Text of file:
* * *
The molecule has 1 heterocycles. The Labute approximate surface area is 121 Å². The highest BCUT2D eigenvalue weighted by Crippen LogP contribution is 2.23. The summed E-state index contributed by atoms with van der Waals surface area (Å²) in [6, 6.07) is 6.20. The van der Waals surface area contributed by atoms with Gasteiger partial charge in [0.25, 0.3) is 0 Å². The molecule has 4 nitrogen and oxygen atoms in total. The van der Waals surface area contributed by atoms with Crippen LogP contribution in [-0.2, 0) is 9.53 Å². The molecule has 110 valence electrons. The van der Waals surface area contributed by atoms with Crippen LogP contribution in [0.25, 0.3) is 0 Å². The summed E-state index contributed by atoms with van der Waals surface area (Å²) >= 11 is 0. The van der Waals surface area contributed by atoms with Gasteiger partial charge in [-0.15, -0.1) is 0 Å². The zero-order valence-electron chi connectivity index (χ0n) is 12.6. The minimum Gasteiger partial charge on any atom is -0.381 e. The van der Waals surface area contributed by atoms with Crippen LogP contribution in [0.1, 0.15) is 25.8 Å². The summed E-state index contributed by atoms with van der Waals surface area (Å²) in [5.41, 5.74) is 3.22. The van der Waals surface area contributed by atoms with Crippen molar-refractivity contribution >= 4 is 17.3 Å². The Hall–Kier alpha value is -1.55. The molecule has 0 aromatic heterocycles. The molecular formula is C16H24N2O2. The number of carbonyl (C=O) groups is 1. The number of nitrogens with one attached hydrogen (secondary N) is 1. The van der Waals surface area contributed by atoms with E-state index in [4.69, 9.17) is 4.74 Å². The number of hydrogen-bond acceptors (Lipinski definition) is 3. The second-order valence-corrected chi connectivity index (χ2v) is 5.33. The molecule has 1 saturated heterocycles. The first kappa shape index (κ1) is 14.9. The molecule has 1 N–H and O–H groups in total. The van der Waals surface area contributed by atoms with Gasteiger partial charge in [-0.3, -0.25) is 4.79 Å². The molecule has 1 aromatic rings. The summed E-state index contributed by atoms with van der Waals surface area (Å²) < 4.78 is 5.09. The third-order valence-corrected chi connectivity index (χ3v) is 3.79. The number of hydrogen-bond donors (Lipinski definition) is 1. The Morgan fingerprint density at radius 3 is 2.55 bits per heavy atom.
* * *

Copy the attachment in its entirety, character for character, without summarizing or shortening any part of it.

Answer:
The molecule has 1 heterocycles. The Labute approximate surface area is 121 Å². The highest BCUT2D eigenvalue weighted by Crippen LogP contribution is 2.23. The summed E-state index contributed by atoms with van der Waals surface area (Å²) in [6, 6.07) is 6.20. The van der Waals surface area contributed by atoms with Gasteiger partial charge in [0.25, 0.3) is 0 Å². The molecule has 4 nitrogen and oxygen atoms in total. The van der Waals surface area contributed by atoms with Crippen LogP contribution in [-0.2, 0) is 9.53 Å². The molecule has 110 valence electrons. The van der Waals surface area contributed by atoms with Crippen LogP contribution in [0.25, 0.3) is 0 Å². The summed E-state index contributed by atoms with van der Waals surface area (Å²) >= 11 is 0. The van der Waals surface area contributed by atoms with Gasteiger partial charge in [-0.15, -0.1) is 0 Å². The zero-order valence-electron chi connectivity index (χ0n) is 12.6. The minimum Gasteiger partial charge on any atom is -0.381 e. The van der Waals surface area contributed by atoms with Crippen LogP contribution in [0.1, 0.15) is 25.8 Å². The summed E-state index contributed by atoms with van der Waals surface area (Å²) in [5.41, 5.74) is 3.22. The van der Waals surface area contributed by atoms with Crippen molar-refractivity contribution >= 4 is 17.3 Å². The Hall–Kier alpha value is -1.55. The molecule has 0 aromatic heterocycles. The molecular formula is C16H24N2O2. The number of carbonyl (C=O) groups is 1. The number of nitrogens with one attached hydrogen (secondary N) is 1. The van der Waals surface area contributed by atoms with E-state index in [4.69, 9.17) is 4.74 Å². The number of hydrogen-bond acceptors (Lipinski definition) is 3. The second-order valence-corrected chi connectivity index (χ2v) is 5.33. The molecule has 1 saturated heterocycles. The first kappa shape index (κ1) is 14.9. The molecule has 1 N–H and O–H groups in total. The van der Waals surface area contributed by atoms with Gasteiger partial charge in [-0.3, -0.25) is 4.79 Å². The molecule has 1 aromatic rings. The summed E-state index contributed by atoms with van der Waals surface area (Å²) < 4.78 is 5.09. The third-order valence-corrected chi connectivity index (χ3v) is 3.79. The number of hydrogen-bond donors (Lipinski definition) is 1. The Morgan fingerprint density at radius 3 is 2.55 bits per heavy atom.